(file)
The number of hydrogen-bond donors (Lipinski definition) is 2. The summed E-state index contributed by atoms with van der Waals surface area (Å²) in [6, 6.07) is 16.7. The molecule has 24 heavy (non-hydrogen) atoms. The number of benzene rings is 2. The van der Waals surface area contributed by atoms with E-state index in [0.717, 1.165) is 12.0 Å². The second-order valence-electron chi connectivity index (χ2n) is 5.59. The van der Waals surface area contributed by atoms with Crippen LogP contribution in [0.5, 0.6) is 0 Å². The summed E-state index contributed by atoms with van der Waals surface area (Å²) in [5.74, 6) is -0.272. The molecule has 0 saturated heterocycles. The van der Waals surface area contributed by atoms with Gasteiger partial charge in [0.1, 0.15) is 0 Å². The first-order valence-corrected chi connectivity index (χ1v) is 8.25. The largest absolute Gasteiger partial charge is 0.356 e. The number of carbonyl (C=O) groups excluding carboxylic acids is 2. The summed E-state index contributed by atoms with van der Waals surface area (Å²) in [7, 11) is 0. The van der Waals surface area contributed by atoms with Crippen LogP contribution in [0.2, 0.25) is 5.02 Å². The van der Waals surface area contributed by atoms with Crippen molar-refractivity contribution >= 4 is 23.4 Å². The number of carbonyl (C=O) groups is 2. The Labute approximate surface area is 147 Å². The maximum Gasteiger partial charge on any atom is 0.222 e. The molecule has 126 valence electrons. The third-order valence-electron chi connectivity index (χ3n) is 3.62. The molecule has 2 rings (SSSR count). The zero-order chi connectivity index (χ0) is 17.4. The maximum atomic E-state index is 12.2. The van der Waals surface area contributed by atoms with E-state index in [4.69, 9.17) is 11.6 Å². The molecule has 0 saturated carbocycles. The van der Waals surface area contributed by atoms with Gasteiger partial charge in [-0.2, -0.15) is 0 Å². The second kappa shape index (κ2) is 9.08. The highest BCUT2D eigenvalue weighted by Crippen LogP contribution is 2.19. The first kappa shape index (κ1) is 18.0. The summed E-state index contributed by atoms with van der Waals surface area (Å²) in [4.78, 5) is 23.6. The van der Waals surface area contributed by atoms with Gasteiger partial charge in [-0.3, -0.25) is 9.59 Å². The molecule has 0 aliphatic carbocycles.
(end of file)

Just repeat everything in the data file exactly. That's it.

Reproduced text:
The number of hydrogen-bond donors (Lipinski definition) is 2. The summed E-state index contributed by atoms with van der Waals surface area (Å²) in [6, 6.07) is 16.7. The molecule has 24 heavy (non-hydrogen) atoms. The number of benzene rings is 2. The van der Waals surface area contributed by atoms with E-state index in [0.717, 1.165) is 12.0 Å². The second-order valence-electron chi connectivity index (χ2n) is 5.59. The van der Waals surface area contributed by atoms with Crippen LogP contribution in [0.5, 0.6) is 0 Å². The summed E-state index contributed by atoms with van der Waals surface area (Å²) in [5.74, 6) is -0.272. The molecule has 0 saturated heterocycles. The van der Waals surface area contributed by atoms with Gasteiger partial charge in [0.1, 0.15) is 0 Å². The first-order valence-corrected chi connectivity index (χ1v) is 8.25. The largest absolute Gasteiger partial charge is 0.356 e. The number of carbonyl (C=O) groups excluding carboxylic acids is 2. The summed E-state index contributed by atoms with van der Waals surface area (Å²) in [7, 11) is 0. The van der Waals surface area contributed by atoms with Crippen LogP contribution in [0.2, 0.25) is 5.02 Å². The van der Waals surface area contributed by atoms with Crippen molar-refractivity contribution >= 4 is 23.4 Å². The number of carbonyl (C=O) groups is 2. The Labute approximate surface area is 147 Å². The maximum Gasteiger partial charge on any atom is 0.222 e. The molecule has 126 valence electrons. The third-order valence-electron chi connectivity index (χ3n) is 3.62. The molecule has 2 rings (SSSR count). The zero-order chi connectivity index (χ0) is 17.4. The maximum atomic E-state index is 12.2. The van der Waals surface area contributed by atoms with E-state index in [4.69, 9.17) is 11.6 Å². The molecule has 0 saturated carbocycles. The van der Waals surface area contributed by atoms with Gasteiger partial charge in [-0.2, -0.15) is 0 Å². The second kappa shape index (κ2) is 9.08. The highest BCUT2D eigenvalue weighted by Crippen LogP contribution is 2.19. The first kappa shape index (κ1) is 18.0. The summed E-state index contributed by atoms with van der Waals surface area (Å²) in [4.78, 5) is 23.6. The van der Waals surface area contributed by atoms with Gasteiger partial charge in [-0.3, -0.25) is 9.59 Å². The molecule has 0 aliphatic carbocycles.